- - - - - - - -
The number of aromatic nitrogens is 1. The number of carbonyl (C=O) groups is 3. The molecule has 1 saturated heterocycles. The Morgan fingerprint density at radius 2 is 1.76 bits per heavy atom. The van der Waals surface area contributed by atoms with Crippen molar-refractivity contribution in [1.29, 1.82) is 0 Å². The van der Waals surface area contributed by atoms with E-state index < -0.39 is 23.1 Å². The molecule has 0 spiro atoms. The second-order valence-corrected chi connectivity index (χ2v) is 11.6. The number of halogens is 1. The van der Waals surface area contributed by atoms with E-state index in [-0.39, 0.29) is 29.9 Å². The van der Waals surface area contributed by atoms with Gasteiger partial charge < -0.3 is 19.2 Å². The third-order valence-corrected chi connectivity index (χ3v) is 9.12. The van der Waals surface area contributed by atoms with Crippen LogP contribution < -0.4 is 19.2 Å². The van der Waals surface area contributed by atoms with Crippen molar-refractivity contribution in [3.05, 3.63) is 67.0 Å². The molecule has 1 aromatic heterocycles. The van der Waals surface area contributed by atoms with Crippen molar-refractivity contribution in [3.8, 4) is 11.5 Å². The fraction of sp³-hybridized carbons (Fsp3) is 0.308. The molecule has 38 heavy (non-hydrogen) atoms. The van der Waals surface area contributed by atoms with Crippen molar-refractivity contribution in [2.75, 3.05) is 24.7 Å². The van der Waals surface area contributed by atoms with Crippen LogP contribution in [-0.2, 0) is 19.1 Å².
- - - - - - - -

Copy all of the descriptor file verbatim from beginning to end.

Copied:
The number of aromatic nitrogens is 1. The number of carbonyl (C=O) groups is 3. The molecule has 1 saturated heterocycles. The Morgan fingerprint density at radius 2 is 1.76 bits per heavy atom. The van der Waals surface area contributed by atoms with Crippen molar-refractivity contribution in [1.29, 1.82) is 0 Å². The van der Waals surface area contributed by atoms with E-state index < -0.39 is 23.1 Å². The molecule has 0 spiro atoms. The second-order valence-corrected chi connectivity index (χ2v) is 11.6. The number of halogens is 1. The van der Waals surface area contributed by atoms with E-state index in [-0.39, 0.29) is 29.9 Å². The van der Waals surface area contributed by atoms with Gasteiger partial charge < -0.3 is 19.2 Å². The third-order valence-corrected chi connectivity index (χ3v) is 9.12. The van der Waals surface area contributed by atoms with Crippen LogP contribution < -0.4 is 19.2 Å². The van der Waals surface area contributed by atoms with Crippen molar-refractivity contribution in [3.05, 3.63) is 67.0 Å². The molecule has 1 aromatic heterocycles. The van der Waals surface area contributed by atoms with Crippen molar-refractivity contribution in [3.8, 4) is 11.5 Å². The fraction of sp³-hybridized carbons (Fsp3) is 0.308. The molecule has 38 heavy (non-hydrogen) atoms. The van der Waals surface area contributed by atoms with Crippen molar-refractivity contribution in [2.75, 3.05) is 24.7 Å². The van der Waals surface area contributed by atoms with Crippen LogP contribution in [-0.2, 0) is 19.1 Å².